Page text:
Monday, 30 March 2015

Ballarat's walkable CBD

This blog deals primarily with public transport, but it is occasionally worth touching on other aspects of transport policy - after all, public transport is important, but it is only part of the way people get around a city.

The Ballarat council has recently launched two proposals to improve walkability in the CBD. Firstly, to increase pedestrian signal times, so that people have more time to cross the road. This is pretty uncontroversial - judging by what I've seen on social media, and even in comments on The Courier's articles on it, most people seem to support it, myself included. I can say that as an able-bodied young man, I sometimes cut it a bit fine on several of Ballarat's CBD pedestrian signals, so I am sure that they are far too short for many members of the community. This could happen cheaply and quickly, and it should - it would go a long way to improving walkability in the CBD.

The second proposal is a lot less popular. The council wants to lower the speed limit around the CBD to 40km/h, in an area bounded by (but not including) Dawson, Mair, Humffray and Dana Streets.

via City of Ballarat
Broadly, I am in favour of this. The evidence shows that such initiatives have been a big positive, in terms of both safety and economics, when they have been introduced elsewhere. A more walkable CBD is definitely going to be good for Ballarat.

That said, I do have two issues with the proposal that I feel need raising, to better serve the stated goal of the proposal: "The proposed 40kmh speed limit is aimed at promoting the safety and amenity of motorists, pedestrians and cyclists, and reducing through traffic which does not have a CBD destination." Hopefully my version would also act as a compromise, and prove a bit more popular with motorists who currently oppose the initiative.

Firstly, Doveton Street is also the Midland Highway. A large portion of its traffic is through traffic which does not have a CBD destination, and there are not really any viable alternative north-south routes that could absorb this traffic. I am sure projects like the Ballarat Western Link Road will (eventually) help mitigate traffic which is heading from north of the freeway to destinations south of Buninyong, but it doesn't really do much for trips in between, unless the origin and destination happen to be on the western fringe of the city (in which case they wouldn't be using Doveton Street anyway).

Doveton Street is a major thoroughfare and must remain so, so the 40km/h zone should not apply to it. Whether this means the 400 block of Sturt Street (between Doveton and Dawson) would be converted to 40, as currently proposed, or whether the project would simply end a block earlier, I have no strong position on either way. I would nonetheless be happy to see the increased pedestrian signal time applied to Doveton Street, to ensure adequate crossing time.

Secondly, and in a similar vein, Sturt Street (and Curtis Street/Little Bridge Street further down) is currently a major thoroughfare, with much through traffic that does not have a CBD destination. It is in this case perfectly reasonable to want to divert this traffic elsewhere, as Mair Street is a viable alternative route for through traffic (and also Sturt/Curtis/Little Bridge is more important in terms of economic activity than Doveton is). However, while Mair Street is geographically suited to absorbing east-west traffic along this corridor, it is not really capable of handling such large volumes of traffic in its current state.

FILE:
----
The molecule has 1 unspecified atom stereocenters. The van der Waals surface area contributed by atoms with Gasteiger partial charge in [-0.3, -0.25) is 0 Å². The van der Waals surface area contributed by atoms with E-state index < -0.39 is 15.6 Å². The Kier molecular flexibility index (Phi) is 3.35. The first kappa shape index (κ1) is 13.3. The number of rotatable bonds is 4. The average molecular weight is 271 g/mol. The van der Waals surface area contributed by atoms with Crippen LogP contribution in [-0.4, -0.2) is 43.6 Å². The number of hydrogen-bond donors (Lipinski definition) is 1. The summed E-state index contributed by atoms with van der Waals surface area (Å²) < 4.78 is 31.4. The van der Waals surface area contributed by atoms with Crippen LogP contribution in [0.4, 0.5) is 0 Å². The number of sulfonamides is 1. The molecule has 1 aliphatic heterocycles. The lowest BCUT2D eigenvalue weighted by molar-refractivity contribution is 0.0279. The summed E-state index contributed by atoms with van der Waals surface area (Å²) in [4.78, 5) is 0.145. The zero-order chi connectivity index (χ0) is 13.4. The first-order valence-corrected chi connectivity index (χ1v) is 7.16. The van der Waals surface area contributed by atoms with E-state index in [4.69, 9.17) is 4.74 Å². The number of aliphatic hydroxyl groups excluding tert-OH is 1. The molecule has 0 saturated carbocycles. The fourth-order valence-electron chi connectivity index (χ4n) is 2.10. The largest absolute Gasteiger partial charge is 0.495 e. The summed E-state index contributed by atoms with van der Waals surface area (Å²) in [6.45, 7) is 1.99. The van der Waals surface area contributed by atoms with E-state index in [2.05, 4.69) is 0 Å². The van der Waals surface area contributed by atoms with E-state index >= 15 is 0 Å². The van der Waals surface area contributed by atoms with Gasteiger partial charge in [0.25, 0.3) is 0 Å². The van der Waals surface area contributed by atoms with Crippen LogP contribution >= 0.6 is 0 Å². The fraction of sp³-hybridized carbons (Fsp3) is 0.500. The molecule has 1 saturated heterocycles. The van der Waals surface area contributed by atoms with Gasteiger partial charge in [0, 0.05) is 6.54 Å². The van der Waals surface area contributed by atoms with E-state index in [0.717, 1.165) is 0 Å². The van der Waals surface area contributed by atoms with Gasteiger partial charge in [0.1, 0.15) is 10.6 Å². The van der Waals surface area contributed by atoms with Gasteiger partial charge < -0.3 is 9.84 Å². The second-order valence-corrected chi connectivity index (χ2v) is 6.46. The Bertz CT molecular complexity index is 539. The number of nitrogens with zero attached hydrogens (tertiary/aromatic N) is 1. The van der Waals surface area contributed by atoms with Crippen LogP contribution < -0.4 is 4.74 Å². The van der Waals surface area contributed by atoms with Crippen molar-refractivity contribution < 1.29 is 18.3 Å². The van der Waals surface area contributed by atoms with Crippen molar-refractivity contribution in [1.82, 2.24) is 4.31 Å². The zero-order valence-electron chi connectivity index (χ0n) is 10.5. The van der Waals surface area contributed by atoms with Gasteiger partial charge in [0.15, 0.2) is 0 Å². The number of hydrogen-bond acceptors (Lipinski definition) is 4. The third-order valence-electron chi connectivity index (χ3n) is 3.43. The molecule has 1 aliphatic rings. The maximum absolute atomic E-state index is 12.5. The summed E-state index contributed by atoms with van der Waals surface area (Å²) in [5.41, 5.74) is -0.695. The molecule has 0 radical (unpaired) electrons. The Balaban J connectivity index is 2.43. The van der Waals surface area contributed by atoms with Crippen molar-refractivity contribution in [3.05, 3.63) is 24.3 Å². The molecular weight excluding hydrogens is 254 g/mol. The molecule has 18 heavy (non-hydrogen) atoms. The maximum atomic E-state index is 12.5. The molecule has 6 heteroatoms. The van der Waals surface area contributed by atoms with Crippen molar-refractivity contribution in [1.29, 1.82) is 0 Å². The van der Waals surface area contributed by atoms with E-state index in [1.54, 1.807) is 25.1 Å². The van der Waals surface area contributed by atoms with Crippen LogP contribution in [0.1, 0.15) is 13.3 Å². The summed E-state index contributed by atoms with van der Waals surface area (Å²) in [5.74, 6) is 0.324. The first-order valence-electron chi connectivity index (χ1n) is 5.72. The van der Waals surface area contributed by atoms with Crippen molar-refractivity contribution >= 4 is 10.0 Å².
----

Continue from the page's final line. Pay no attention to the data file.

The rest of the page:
Phase One - side streets only, Sturt/Curtis/Little Bridge left as-is
Significant improvements to Mair Street have been planned for many years, but until they are actually completed, the limit should not be lowered on Sturt. If - as is reasonably likely, given the nature of government funding at all levels - the improvements are delayed by several years, the interim period would be disastrous. You would have either unmanageable traffic on Mair Street, people exceeding the new speed limits on Sturt Street, or a combination of the two.

Personally, I would be happy to see a phased introduction, whereby the various side streets are lowered to 40km/h as soon as is practical, and the Sturt/Curtis/Little Bridge corridor is lowered when works to improve Mair Street are complete.

Phase Two - once Mair Street has been improved, we can drop the speed along Sturt
In many ways, traffic is like any fluid - it follows the path of least resistance. Through-traffic cannot really be stopped, because people will still want to get from point A to point B; it can only be diverted to take the route which best suits us. While diverting through-traffic is a worthy goal and is essential to the success of walkability initiatives, simply putting roadblocks like lower speed limits in place is not enough on its own - you must give the traffic an easier alternative to follow. As such, maintaining Doveton Street's speed limit and status, and improving Mair Street, are as essential to the goals of this project as the lowered speed limits are.

1 comment:

  1. I'm not sure that it follows that, since Doveton is a through route, it cannot be reduced to 40kmh. A lot of busy roads commonly slow to this speed anyway when it's busy, and with traffic signals, flow can actually be better at low speeds.

    ALso, 40kmh is great. Above 30kmh, the chances of a car impact killing a pedestrian start to rise exponentially. Some councils (Yarra, at least) are lobbying VicRoads to allow 30kmh speed limits in appropriate areas. That might be good for some streets too.